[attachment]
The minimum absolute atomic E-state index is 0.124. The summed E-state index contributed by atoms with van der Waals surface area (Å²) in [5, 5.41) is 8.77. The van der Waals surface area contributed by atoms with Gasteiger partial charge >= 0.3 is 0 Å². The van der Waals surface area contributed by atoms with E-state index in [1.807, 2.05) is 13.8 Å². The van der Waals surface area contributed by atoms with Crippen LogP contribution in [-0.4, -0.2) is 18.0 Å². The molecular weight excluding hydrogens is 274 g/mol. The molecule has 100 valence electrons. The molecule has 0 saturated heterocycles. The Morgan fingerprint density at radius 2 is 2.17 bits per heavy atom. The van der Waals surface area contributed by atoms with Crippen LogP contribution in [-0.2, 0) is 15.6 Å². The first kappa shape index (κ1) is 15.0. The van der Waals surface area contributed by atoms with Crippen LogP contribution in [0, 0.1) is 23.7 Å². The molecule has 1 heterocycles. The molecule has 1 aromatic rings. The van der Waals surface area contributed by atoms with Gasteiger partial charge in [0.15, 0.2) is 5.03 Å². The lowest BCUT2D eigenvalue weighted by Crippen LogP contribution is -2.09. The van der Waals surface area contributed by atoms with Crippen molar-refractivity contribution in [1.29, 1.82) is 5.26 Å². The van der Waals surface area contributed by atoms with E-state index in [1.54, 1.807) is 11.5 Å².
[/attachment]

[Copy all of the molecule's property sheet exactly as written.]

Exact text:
The minimum absolute atomic E-state index is 0.124. The summed E-state index contributed by atoms with van der Waals surface area (Å²) in [5, 5.41) is 8.77. The van der Waals surface area contributed by atoms with Gasteiger partial charge >= 0.3 is 0 Å². The van der Waals surface area contributed by atoms with E-state index in [1.807, 2.05) is 13.8 Å². The van der Waals surface area contributed by atoms with Crippen LogP contribution in [-0.4, -0.2) is 18.0 Å². The molecular weight excluding hydrogens is 274 g/mol. The molecule has 100 valence electrons. The molecule has 0 saturated heterocycles. The Morgan fingerprint density at radius 2 is 2.17 bits per heavy atom. The van der Waals surface area contributed by atoms with Crippen LogP contribution in [-0.2, 0) is 15.6 Å². The first kappa shape index (κ1) is 15.0. The van der Waals surface area contributed by atoms with Crippen LogP contribution in [0, 0.1) is 23.7 Å². The molecule has 1 heterocycles. The molecule has 1 aromatic rings. The van der Waals surface area contributed by atoms with Gasteiger partial charge in [0.15, 0.2) is 5.03 Å². The lowest BCUT2D eigenvalue weighted by Crippen LogP contribution is -2.09. The van der Waals surface area contributed by atoms with Crippen molar-refractivity contribution in [1.29, 1.82) is 5.26 Å². The van der Waals surface area contributed by atoms with E-state index in [1.54, 1.807) is 11.5 Å².